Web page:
A Flock of Dreams

The Last Sane Cowboy & Other Stories

This is a recent book from AiT/Planet-Lar, 112 b&w pages for $12.95. Newly released this month.

It’s fairly difficult to categorize work like the stuff that’s collected here, a suite of seven short comics stories from writer/artist Daniel Merlin Goodbrey, 2005 winner of the Isotope Award for Excellence in Mini-Comics for the initial incarnation of the title tale. All of the stories take place on something called the Unfolded Earth, a world where the reality we all know and love has turned out to be something of a paunchy person stuffed into a too-tight pair of pants, and has now undone its belt and spilled over. Realism has suddenly gotten a lot looser, and its not going back. That’s fine for Goodbrey’s cast of protagonists, a mostly straightforward, adaptive bunch, endlessly prepared to get by over whatever personal troubles pop up ahead, whether through acceptance or struggle.

I should emphasize personal. In a short set of annotations included in the back of this book, Goodbrey splits his stories up into two categories: (1) People Have a Chat and (2) Stuff Actually Happens. Five out of seven of the tales here fall into the former category, in which characters either talk amongst themselves or address the reader directly. Indeed, three of those stories are grouped into a sort of suite, all of them simple arrays of wide panels with a single character’s head looking off the page, ‘documentary’ style, I guess, with the character narrating their tale of having a sense of smell that predicts the near future (which means, only the smells of the future), or listening to unfamiliar music that sort-of reminds them of tunes from their lost home, or being raised by mimes and appreciating the magical qualities of words all the better for having not learned about them until the age of six.

But even the slightly more elaborate stories, like that of the fellow who bleeds scorpions (yet can’t bear to hurt those stinging little beasts that are nonetheless part of him) or the guy with an Earth for a head (same deal, really), are essentially confessions of coping. Obviously you’ve already grasped a pervasive element of surrealism to these stories, but their fundamental strengths are those of character studies, imbued with a delicate sense of caring for the fragility of the human experience, as if everyone’s perception of reality has become warped to the point where the circumstances surrounding a life can be fussed over as delicately as one’s own skin. Everybody is accepting of their queer lot, and everyone is somewhere along the process of making peace with the sprawl of world madness.

For the most part, Goodbrey’s visual style serves the material efficiently. I don’t believe there’s any traditional ‘drawing’ involved in this work - the characters are designed in Poser, and Photoshopped into high-contrast b&w, then set against either drained gray photographic backgrounds or abstract patterns. For the most part, this achieves an appropriately semi-inert sense of realism askew, perfect for plaintive, movement-limited confessions and limited speaking interactions with other characters. Things get a bit more dicey as we move into the two Stuff Actually Happens stories, as Poser-fueled works rarely handle action well at all. To his credit, Goodbrey has a talent for selecting precisely the right moments to boil his action down to, essentially editing around the limitations of his tools, while having the sense to keep any dramatic action flourishes to a minimum (even the ‘active’ stories look mainly like what’s seen here, an excerpt from the title tale once you scroll down). But he’s not perfect, and sometimes a sequence of a character falling looks painfully like a posed character pasted atop a yawning background.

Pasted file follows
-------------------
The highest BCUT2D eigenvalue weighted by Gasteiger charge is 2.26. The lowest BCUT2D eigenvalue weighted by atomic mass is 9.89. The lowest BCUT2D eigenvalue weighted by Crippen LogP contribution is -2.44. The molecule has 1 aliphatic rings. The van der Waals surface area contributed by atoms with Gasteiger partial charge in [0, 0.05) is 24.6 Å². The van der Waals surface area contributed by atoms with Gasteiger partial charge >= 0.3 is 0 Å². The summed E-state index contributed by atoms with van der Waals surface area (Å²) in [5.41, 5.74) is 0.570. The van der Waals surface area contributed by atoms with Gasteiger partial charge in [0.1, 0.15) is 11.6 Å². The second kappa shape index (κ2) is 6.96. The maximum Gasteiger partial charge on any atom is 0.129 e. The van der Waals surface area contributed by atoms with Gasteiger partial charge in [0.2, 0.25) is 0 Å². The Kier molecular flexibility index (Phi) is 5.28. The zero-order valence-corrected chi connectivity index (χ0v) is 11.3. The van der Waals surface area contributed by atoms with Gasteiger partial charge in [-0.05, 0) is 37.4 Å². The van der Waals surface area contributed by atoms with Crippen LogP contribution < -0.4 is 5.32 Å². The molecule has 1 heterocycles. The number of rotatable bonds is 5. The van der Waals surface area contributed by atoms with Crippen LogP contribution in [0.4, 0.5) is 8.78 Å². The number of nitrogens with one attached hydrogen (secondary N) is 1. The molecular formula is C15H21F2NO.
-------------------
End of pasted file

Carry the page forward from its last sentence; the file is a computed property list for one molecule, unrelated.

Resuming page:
Still, even the ‘active’ stories are about travels down the path of dealing with the path itself, if that makes any sense this early in the morning, although those particular protagonists are less accepting of their position, if not their world. The title story sees a woman in a cowboy hat march into the town of Insanity, on a mission to rescue her brother from the last sane place around. But is anyone really sane anymore? The other one concerns a weapon-wielding action hero, determined to regain possession of his beloved house, which has been taken away by powers beyond his understanding and replaced with a not-identical-enough duplicate. He’s perhaps the only character in here that maybe never gets a grip on the Unfolded Earth, one too caught up in memories to care to understand the sensitivities of hyper-reality, and his ultimate victory is paradoxically the most tragic thing in here.

I’m not sure how well The Last Sane Cowboy & Other Stories will play to a wide readership. There’s little that really ‘happens’ in many of these stories, much of the world-building is intentionally jumbled and obscure, and Goodbrey’s visual style frankly doesn’t evidence an extensive command of the comics form - more often he just lines the characters up and gets the world balloons out of everything’s way, although he's skilled enough to match his purposes. But this is nevertheless intermittently striking, and genuinely affecting work, a good little batch of human moments captured in as unpretentious a manner as one can expect from a world of talking dolphins and faces on horses’ asses. The work of a creator worth keeping an eye on.